12 compelling benefits of learning French

The Benefits of learning French include much more than trips to Paris

Share This Post

The language of Moliere remains one of the most-studied languages globally, centuries after the playwright dazzled royal courts and the world with its elegance. The benefits of learning French are legion, but some stand out and explain the enduring appeal.

We’ve pieced together the stats, opportunities, and benefits of learning French into one post that spotlights why it remains the language of choice for millions of language students.

6 reasons the French language is globally important

We explored in a separate post how learning a language — any language — can stimulate creativity, improve decision-making and academic performance, delay dementia, and even boost sex appeal! 

But what about the benefits of learning French specifically? Could any language be sexier?

We’ve pulled together 6 facts that underline why the language of amour remains relevant on the global stage.

#1 Connect with 321 million French speakers

Like counting fromage varieties, estimates of global French speakers vary from source to source. The Francophonie Organization put the upper limit at 321 million French speakers, with around 220 million using it as a second language.

Those numbers make France the fifth most spoken global language, creating opportunities to parle français on every continent.

Learning French will open doors in 39 countries
Underlying lk, CC BY-SA 4.0 , via Wikimedia Commons

#2 French is an official language in 29 countries

321 million is possible because French is the primary language in 13 countries and the co-official language in another 16.

That’s a cross-continental mix that includes France and neighbouring countries, sub-Saharan Africa, and pockets from Asia to South America. Even a slither of Antarctica speaks French at the Dumont d’Urville research station.

Colonial legacies mean that outside the official list, you’ll see the benefits of learning French in the following countries, where the language is ingrained in local culture, taught in schools, and still used by officials:

  1. Algeria          
  2. Cambodia    
  3. Laos   
  4. Lebanon       
  5. Mali   
  6. Mauritania   
  7. Mauritius     
  8. Morocco      
  9. Tunisia          
  10. Vietnam

Via the magic of numbered bullet points, we can deduce that one of the biggest benefits of learning French is the chance to work or travel experience in at least 39 countries.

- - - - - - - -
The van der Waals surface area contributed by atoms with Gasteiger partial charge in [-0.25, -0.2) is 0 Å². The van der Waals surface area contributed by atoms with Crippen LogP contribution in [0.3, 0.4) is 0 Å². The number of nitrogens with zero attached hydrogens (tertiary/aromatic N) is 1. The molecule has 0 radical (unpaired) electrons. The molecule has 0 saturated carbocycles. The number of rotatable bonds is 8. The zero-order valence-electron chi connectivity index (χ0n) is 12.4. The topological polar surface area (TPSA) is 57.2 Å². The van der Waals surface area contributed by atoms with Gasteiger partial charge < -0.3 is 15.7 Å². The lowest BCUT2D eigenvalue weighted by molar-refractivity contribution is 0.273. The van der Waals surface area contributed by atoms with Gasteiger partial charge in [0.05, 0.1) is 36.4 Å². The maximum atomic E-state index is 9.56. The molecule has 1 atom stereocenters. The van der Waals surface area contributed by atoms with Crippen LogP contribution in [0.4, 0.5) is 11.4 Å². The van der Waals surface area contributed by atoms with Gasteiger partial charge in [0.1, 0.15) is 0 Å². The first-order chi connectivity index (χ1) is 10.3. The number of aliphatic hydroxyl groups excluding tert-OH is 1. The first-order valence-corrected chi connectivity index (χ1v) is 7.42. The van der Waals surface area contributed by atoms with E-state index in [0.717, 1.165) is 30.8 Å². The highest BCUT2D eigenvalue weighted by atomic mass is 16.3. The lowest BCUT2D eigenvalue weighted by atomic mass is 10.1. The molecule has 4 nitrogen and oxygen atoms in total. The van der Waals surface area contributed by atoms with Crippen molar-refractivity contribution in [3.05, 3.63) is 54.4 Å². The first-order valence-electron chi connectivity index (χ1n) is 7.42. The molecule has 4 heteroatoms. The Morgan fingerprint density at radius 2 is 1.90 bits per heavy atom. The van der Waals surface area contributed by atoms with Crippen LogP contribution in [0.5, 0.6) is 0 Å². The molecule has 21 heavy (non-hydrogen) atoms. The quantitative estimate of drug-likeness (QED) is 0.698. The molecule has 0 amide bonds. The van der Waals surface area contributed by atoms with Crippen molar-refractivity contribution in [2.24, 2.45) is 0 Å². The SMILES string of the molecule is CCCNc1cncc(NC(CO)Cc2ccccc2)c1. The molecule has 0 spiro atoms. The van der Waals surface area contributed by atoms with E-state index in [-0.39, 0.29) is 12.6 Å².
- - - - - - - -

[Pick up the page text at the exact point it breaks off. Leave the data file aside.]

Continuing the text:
You can even add the British capital to that list; once dubbed France’s sixth-biggest city, French residents in London have literally headed south post-Brexit, but an estimated 260,000 still call the Big Smoke home.

#3 French speakers are on the up

You may be surprised that data models predict French is moving up the global league tables. Far from yesterday’s language, the descendant of Vulgar Latin will leapfrog Spanish and Hindu to become the planet’s third language.

How? The number of French speakers in Africa is growing fast

French is spoken in 21 of 54 African nations. French speakers in Kinshasa, the capital of the Democratic Republic of the Congo (2023 metro population: 16.3 million), vastly outnumber French speakers in Paris (2023 metro population: 11.2 million). 

Perhaps a more startling fact is that of the 15 most populous cities where French is the first language, only Paris has a French postcode. 

With birth rates rising in most cities on the list, those figures elevate the benefits of learning French, as it will remain a vital language for generations.   

olympic games 6314253 1920

#4 French is a lingua franca at international organizations

The benefits of learning French extend beyond national borders to just about every global institution that matters. English might dominate, but French remains a vital language of trade, diplomacy, and international politics.

Here are a few major international organizations keeping French translators in work:

The European Union (AKA Union européenne)

The United Nations (Les Nations Unies)


World Trade Organisation (Organisation Mondiale du Commerce)


The Olympics Committee (Le Comité Olympique)

The International Red Cross

Helping change the world one acronym at a time, Wikipedia details 95 different international bodies that still officially use French.

Not content with sharing the Eurovision Song Contest (AKA Concours Eurovision de la Chanson), the wily French government has talked up replacing English with French as the primary language of the European Union post-Brexit. Nul points from across Europe, no doubt. But watch this space…France may yet win the big prize, adding another layer to the unique benefits of learning French.

paper 3340641 1920

#5 Learning French is still an academic staple 

The relevance and benefits of learning French is underscored by data showing that it is the second or third most studied language globally. Despite shifting global power and influence, millions of students still reach for their Larousse dictionary and struggle with a rolling R sound. 

In Europe and the US, only Spanish and English are taught more (read about the benefits of learning Spanish). While English has steamed ahead as the most sought-after second language by a huge margin, you’ll still be joining a club of millions with access to vast learning resources (many free) and diverse community support. 

#6 French is easy to learn

One of the overlooked benefits of learning French is that you’ll be swimming in a deep pool of fellow learners, with access to some amazing educational tools. Even so, the notion that learning French is easy might seem laughable when tripping over conjugations or comprehending why après-midi is both masculine and feminine.

Yet, according to the US Department of State, who knows a thing or two about training diplomats, one of the key benefits of learning French is that its comparatively easy for English speakers. Similar to Germanic and other Romance languages and understandably less challenging than dialects with different alphabets. 

Pas de surprise with estimates (estimations) that 45% of English vocabulary (vocabulaire) is derived (dérivé) from French. Bracket overkill illustrates the point.